Beads of sweat dripped down my forehead as Kesava hastily hung up. No, I wasn’t scared. I was shattered. My faith shaken in the system, the secular ethos I’d tout to silence Pakistanis prophesying the Babri’s fall at the hands of Hindu zealots.

What was it, I self-questioned, a Hindu-Muslim conflagration or a secular, non-secular divide? The latter argument served better to keep one’s head up in a grossly indefensible scenario. I propounded the theory a day later to the Jamaat-e-Islami’s Liaquat Baloch outside the Indian High Commission, where he stood with a clutch of supporters to submit a protest memorandum.

“Yeh kya karva diya, Sharma,” accosted Baloch on seeing me get off a cab. “I’ve no moral defence for what has happened,” I said. “But it isn’t a Hindu-Muslim issue. It’s a fight for secular and non-secular India in which secularists will emerge triumphant.”

Secularism is a four-letter word for the rabidly right-wing Jamaat. “What rubbish – kya bakwas baat kar rahe ho,” intoned Baloch. “Look at my country and you’d know that leaders who enjoy the trust of Muslims are all Hindus,” I countered, reeling off names ranging from V.P. Singh to Chandrashekhar and Lalu and Mulayam Yadav.

As an Indian journalist, I was part of a minuscule Hindu minority in Pakistan. That helped me understand the value of these leaders, some of whom I’d criticise for their OBC politics that exposed my upper caste moorings to the ire of Mandal-ites and my secular beliefs to the Brahminical BJP’s disdain. I’d often joke that the sangh parivar treated a non-supportive Brahmin the way the Muslim League treated Maulana Azad!

The Ayodhya outrage also brought home the tyranny of numbers that’s minority-ism; the moral high ground our non-denominational secular state could’ve lost to an Islamic Republic with territorial claim on the Muslim-majority Kashmir. But for the retaliatory destruction of scores of functioning and dormant temples in a government-sponsored strike across Pakistan, our country’s name would have been in the mud internationally. The dubious parity kept Islamabad from mobilising the Muslim world to isolate or ex-communicate India.

Replay of 1990s
In 2002, former foreign secretary J.N. Dixit categorised incidents such as the Babri demolition and Gujarat riots as “significant internal threats” to India’s security and territorial integrity. Who could have known it better than him? He led India’s foreign policy while Ayodhya happened and Kashmir was in flames in the early 1990s.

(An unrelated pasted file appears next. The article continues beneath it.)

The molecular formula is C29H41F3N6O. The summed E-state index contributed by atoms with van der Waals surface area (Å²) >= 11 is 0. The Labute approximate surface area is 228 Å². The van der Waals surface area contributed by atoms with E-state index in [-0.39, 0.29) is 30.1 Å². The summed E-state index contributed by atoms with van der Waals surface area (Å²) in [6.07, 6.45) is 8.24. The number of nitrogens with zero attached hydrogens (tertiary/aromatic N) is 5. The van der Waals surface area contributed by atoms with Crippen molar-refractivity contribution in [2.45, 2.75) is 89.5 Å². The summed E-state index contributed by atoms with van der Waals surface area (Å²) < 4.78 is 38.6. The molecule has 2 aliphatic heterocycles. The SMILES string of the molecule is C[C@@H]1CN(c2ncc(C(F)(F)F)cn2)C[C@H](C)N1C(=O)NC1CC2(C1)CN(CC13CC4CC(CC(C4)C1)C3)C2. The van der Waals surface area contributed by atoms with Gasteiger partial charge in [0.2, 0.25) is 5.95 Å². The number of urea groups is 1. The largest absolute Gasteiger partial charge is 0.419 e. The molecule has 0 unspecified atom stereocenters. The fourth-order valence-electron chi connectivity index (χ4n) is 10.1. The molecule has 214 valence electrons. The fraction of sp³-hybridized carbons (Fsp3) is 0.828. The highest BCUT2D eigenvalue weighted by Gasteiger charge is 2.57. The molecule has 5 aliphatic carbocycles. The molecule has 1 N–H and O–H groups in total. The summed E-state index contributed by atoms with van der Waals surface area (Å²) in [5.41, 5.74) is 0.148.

I witnessed Dixit’s discomfiture on being buttonholed by a Pakistani journalist in Islamabad in January 1994 on his earlier comment that India wouldn’t survive if anything were to happen to the mosque. The veteran diplomat took time lighting his pipe before responding. He said the eventuality he apprehended was averted by the “resilience of our people”.

The wheel has since come a full circle. Kashmir’s again in ferment and the Allahabad High Court’s Lucknow Bench ready with its judgment on Ayodhya title suits. “No matter which way the verdict goes, some people will be upset. We’ve seen mobilisation already by various groups,” said a top security official.

He wondered whether it would help talking to parties inclined to use the verdict’s residuum to expand their electoral base. The answer came from Brajesh Mishra, national security advisor to the BJP-led NDA regime. He placed the onus on all sections – the Government, the Opposition, the RSS and the Muslim leadership – to ensure there was no violence, regardless of the verdict against which anybody could appeal in the apex court. “We have a very serious situation in Kashmir and Maoist-affected areas. Vitiating the atmosphere further on another volatile issue will gravely compromise India’s security,” he cautioned

Identity versus aspiration
Is the dispute over a medieval mosque relevant to today’s India that’s sizably youthful and driven more by aspiration than mere identity? Several BJP insiders admit 2010 isn’t 1992. The party retained power in Madhya Pradesh, Chhattisgarh and to some extent Gujarat, on the development plank, not the slogan of destroying a mosque or building a temple.

Manmohan Singh’s sweat equity in the UPA’s 2009 victory stemmed from his image as the economy’s best available saviour. Rahul’s youthful promise and the mother’s kitchen Sonia Gandhi promoted through the NREGS fetched the Congress-led alliance its winning formula. In comparison, the BJP looked a dowdy minstrel blaring beaten, old bhajans.

Having slipped in popular esteem with the turn of the century, the saffron family evidently considers Kashmir more potent than its other core issues: Ayodhya and the Common Civil Code. L.K. Advani has talked of restraint and Mohan Bhagwat of “the law and the Constitution” in the event of the verdict going against their expectations.

Difficult to say whether the leopard has changed spots. The answer perhaps is in the compulsions of coalition politics. If Bihar’s out of bounds for Narendra Modi, kar sewaks can’t be breaking barricades elsewhere.

The poll records of the past two decades have set the limits of sectarian politics. Even Lord Rama couldn’t help the BJP ever touch the 200 mark. Its best score: 182/339 when the Congress toppled Vajpayee but failed to give an alternative in 1999.

 
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Posted by on September 20, 2010 in Religion/Indo Pak